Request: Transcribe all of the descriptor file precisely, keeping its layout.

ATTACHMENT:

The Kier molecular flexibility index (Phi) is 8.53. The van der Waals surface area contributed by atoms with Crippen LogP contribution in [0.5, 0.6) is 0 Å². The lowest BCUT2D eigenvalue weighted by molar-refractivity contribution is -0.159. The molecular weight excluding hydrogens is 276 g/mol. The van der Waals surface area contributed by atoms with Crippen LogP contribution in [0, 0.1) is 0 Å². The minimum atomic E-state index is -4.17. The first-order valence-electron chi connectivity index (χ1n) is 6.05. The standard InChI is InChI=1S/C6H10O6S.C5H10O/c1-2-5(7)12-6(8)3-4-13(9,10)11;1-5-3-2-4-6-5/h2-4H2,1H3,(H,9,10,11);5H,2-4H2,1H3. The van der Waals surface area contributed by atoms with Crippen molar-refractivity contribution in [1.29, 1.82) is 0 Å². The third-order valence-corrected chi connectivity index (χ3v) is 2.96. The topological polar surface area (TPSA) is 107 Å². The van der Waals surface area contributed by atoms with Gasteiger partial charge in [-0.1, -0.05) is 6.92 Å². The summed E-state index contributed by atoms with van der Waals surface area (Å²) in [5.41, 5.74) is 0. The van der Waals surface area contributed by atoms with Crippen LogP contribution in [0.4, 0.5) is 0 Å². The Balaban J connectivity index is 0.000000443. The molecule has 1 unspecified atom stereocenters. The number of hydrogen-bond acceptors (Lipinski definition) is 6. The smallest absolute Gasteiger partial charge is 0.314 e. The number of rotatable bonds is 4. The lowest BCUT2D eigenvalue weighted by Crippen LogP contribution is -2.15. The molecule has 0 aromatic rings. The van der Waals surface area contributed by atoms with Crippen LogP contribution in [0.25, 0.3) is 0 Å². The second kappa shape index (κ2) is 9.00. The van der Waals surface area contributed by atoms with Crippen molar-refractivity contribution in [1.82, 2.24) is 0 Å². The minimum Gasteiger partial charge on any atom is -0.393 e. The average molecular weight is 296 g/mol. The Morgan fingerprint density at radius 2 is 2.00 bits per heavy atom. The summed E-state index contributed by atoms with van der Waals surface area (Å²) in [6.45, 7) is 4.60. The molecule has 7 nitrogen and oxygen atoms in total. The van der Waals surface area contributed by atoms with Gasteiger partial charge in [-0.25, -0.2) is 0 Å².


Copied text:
The Kier molecular flexibility index (Phi) is 8.53. The van der Waals surface area contributed by atoms with Crippen LogP contribution in [0.5, 0.6) is 0 Å². The lowest BCUT2D eigenvalue weighted by molar-refractivity contribution is -0.159. The molecular weight excluding hydrogens is 276 g/mol. The van der Waals surface area contributed by atoms with Crippen LogP contribution in [0, 0.1) is 0 Å². The minimum atomic E-state index is -4.17. The first-order valence-electron chi connectivity index (χ1n) is 6.05. The standard InChI is InChI=1S/C6H10O6S.C5H10O/c1-2-5(7)12-6(8)3-4-13(9,10)11;1-5-3-2-4-6-5/h2-4H2,1H3,(H,9,10,11);5H,2-4H2,1H3. The van der Waals surface area contributed by atoms with Crippen molar-refractivity contribution in [1.29, 1.82) is 0 Å². The third-order valence-corrected chi connectivity index (χ3v) is 2.96. The topological polar surface area (TPSA) is 107 Å². The van der Waals surface area contributed by atoms with Gasteiger partial charge in [-0.1, -0.05) is 6.92 Å². The summed E-state index contributed by atoms with van der Waals surface area (Å²) in [5.41, 5.74) is 0. The van der Waals surface area contributed by atoms with Crippen LogP contribution in [0.4, 0.5) is 0 Å². The Balaban J connectivity index is 0.000000443. The molecule has 1 unspecified atom stereocenters. The number of hydrogen-bond acceptors (Lipinski definition) is 6. The smallest absolute Gasteiger partial charge is 0.314 e. The number of rotatable bonds is 4. The lowest BCUT2D eigenvalue weighted by Crippen LogP contribution is -2.15. The molecule has 0 aromatic rings. The van der Waals surface area contributed by atoms with Crippen LogP contribution in [0.25, 0.3) is 0 Å². The second kappa shape index (κ2) is 9.00. The van der Waals surface area contributed by atoms with Crippen molar-refractivity contribution in [1.82, 2.24) is 0 Å². The minimum Gasteiger partial charge on any atom is -0.393 e. The average molecular weight is 296 g/mol. The Morgan fingerprint density at radius 2 is 2.00 bits per heavy atom. The summed E-state index contributed by atoms with van der Waals surface area (Å²) in [6.45, 7) is 4.60. The molecule has 7 nitrogen and oxygen atoms in total. The van der Waals surface area contributed by atoms with Gasteiger partial charge in [-0.25, -0.2) is 0 Å².